One one side, a rooster will help keep peace and order amongst the hens. We needed that! Our hens were a feisty bunch who needed an attitude adjustment (see my article on chicken saddles for that story). Roosters are watchdogs. If there is a preditor encroaching, he will make a unique call, and all of the hens will scurry for cover. He is a scavenger who will hunt for his girls. If he finds a jackpot of tasty bugs, he'll call his ladies over for a treat. And on a superficial note, roosters are pretty! Their feathers are more varied in shape, size, and color than hens. Our Marshall was no exception. He's a pretty boy.
Are all of those benefits worth dealing with their pitfalls? Roosters are loud, big, and sometimes downright mean. Let's break it down. Roosters crow all day and all night. Some roosters have more to say than others, but the notion of them only crowing at dawn is false. They talk when they feel like it. There's a flock that belongs to our neighbors through the woods behind our property. They have a rooster, and last week the two birds were crowing back and forth to each other. In their defense, if noise is a problem, then be wary of hens too. Yesterday it sounded like a pep rally in the hen house. One of our young Easter Eggers finally started laying, and it sounded like they were cheering her on. So yeah, all chickens are noisy, not just the roosters.
Next, let's talk size. Marshall is easily twice as big as his Cuckoo Maran counterpart hen. He takes up precious coop space, eats the feed, and does not produce eggs. That is a problem for a lot of people because the biggest day to day expense in keeping chickens is feed cost. It's something worth considering.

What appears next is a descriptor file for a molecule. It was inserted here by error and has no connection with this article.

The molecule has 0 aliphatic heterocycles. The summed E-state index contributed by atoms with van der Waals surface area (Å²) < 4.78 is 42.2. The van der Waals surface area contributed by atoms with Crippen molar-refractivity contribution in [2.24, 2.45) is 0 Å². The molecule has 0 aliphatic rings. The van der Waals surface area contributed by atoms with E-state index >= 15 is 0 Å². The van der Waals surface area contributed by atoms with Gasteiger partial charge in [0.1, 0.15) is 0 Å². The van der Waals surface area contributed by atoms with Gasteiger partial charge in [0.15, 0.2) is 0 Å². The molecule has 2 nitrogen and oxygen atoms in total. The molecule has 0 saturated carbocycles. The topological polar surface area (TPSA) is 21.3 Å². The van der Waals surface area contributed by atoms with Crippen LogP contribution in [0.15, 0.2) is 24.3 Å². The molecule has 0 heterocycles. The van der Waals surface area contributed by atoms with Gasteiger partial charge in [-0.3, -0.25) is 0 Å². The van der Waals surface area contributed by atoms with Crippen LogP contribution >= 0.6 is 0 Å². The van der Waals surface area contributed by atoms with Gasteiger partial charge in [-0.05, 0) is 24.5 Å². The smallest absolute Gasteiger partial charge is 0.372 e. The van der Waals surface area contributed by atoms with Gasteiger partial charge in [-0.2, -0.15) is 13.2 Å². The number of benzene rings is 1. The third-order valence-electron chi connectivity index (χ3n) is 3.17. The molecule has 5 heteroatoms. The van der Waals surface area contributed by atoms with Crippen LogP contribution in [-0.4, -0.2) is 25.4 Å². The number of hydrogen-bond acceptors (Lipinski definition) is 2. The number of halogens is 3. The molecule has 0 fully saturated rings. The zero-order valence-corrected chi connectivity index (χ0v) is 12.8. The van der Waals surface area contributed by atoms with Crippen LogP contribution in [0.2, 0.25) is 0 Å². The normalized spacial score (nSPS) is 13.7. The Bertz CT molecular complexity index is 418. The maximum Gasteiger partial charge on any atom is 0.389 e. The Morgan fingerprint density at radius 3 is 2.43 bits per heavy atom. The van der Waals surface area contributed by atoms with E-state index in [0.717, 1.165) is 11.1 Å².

The third big problem with roosters is their temperament. No two birds are alike just like all of the other creatures in God's kingdom. A rooster's whole existence is to guard and guide his flock. To him, you are a threat. Can you blame him? You're a giant weird wingless creature that talks funny. Scary! So unless you show him that you are a "rooster" higher up on the pecking order than him, he is more than likely going to try and bring you down. So far Marshall is kind of a wimp. He's pretty confident with the young hens (wink, wink), but the old bitties aren't impressed and shut him down if he tries anything fresh. It makes me laugh every time. That poor guy.
If you can't tell from how I talk about Marshall, we have decided he's going to stick around. He's learning how to do his job a little better each day, and we're hoping that next spring, instead of buying chicks, we are going to try hatching out our own chicks. Here you can see the egg colors of our three surviving young hens (we lost one Easter Egger to a cooper hawk).
If we hatched out eggs from these layers, we would end up with more chocolate colored eggs, and a range of olive colored eggs as well. It would be awesome to have a fully sustainable flock, so for that primary reason, Marshall is going to stay.
Disclaimer: Keeping a rooster is a personal decision. Do your homework, and make an informed decision based on your situation. It's all about good animal husbandry and management. You do what works for you and your animals. I am no chicken expert. These are merely my observations. Good luck!